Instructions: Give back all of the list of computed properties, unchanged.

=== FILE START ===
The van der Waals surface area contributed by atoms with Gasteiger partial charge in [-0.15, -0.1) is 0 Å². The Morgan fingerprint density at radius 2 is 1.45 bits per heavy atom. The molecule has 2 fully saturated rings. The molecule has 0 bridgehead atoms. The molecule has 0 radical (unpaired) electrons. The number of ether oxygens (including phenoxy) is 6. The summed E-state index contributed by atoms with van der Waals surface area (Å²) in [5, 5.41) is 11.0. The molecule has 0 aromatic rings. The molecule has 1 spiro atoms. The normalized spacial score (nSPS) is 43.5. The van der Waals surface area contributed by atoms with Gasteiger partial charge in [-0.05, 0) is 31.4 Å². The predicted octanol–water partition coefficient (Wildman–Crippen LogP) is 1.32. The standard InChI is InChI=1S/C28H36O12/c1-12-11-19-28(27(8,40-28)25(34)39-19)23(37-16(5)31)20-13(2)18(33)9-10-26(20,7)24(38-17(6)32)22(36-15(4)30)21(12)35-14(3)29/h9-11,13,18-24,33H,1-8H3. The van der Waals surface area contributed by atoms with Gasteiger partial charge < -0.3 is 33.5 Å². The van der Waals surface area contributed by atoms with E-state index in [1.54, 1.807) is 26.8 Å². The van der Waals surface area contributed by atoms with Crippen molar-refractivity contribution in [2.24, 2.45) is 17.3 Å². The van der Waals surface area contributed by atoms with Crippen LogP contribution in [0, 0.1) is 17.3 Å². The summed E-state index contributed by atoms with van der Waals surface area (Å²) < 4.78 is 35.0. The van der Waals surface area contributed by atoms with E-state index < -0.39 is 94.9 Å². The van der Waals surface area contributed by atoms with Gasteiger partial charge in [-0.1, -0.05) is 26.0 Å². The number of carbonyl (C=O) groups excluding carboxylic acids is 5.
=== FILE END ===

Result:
The van der Waals surface area contributed by atoms with Gasteiger partial charge in [-0.15, -0.1) is 0 Å². The Morgan fingerprint density at radius 2 is 1.45 bits per heavy atom. The molecule has 2 fully saturated rings. The molecule has 0 bridgehead atoms. The molecule has 0 radical (unpaired) electrons. The number of ether oxygens (including phenoxy) is 6. The summed E-state index contributed by atoms with van der Waals surface area (Å²) in [5, 5.41) is 11.0. The molecule has 0 aromatic rings. The molecule has 1 spiro atoms. The normalized spacial score (nSPS) is 43.5. The van der Waals surface area contributed by atoms with Gasteiger partial charge in [-0.05, 0) is 31.4 Å². The predicted octanol–water partition coefficient (Wildman–Crippen LogP) is 1.32. The standard InChI is InChI=1S/C28H36O12/c1-12-11-19-28(27(8,40-28)25(34)39-19)23(37-16(5)31)20-13(2)18(33)9-10-26(20,7)24(38-17(6)32)22(36-15(4)30)21(12)35-14(3)29/h9-11,13,18-24,33H,1-8H3. The van der Waals surface area contributed by atoms with Gasteiger partial charge < -0.3 is 33.5 Å². The van der Waals surface area contributed by atoms with E-state index in [1.54, 1.807) is 26.8 Å². The van der Waals surface area contributed by atoms with Crippen molar-refractivity contribution in [2.24, 2.45) is 17.3 Å². The van der Waals surface area contributed by atoms with Crippen LogP contribution in [0, 0.1) is 17.3 Å². The summed E-state index contributed by atoms with van der Waals surface area (Å²) < 4.78 is 35.0. The van der Waals surface area contributed by atoms with E-state index < -0.39 is 94.9 Å². The van der Waals surface area contributed by atoms with Gasteiger partial charge in [-0.1, -0.05) is 26.0 Å². The number of carbonyl (C=O) groups excluding carboxylic acids is 5.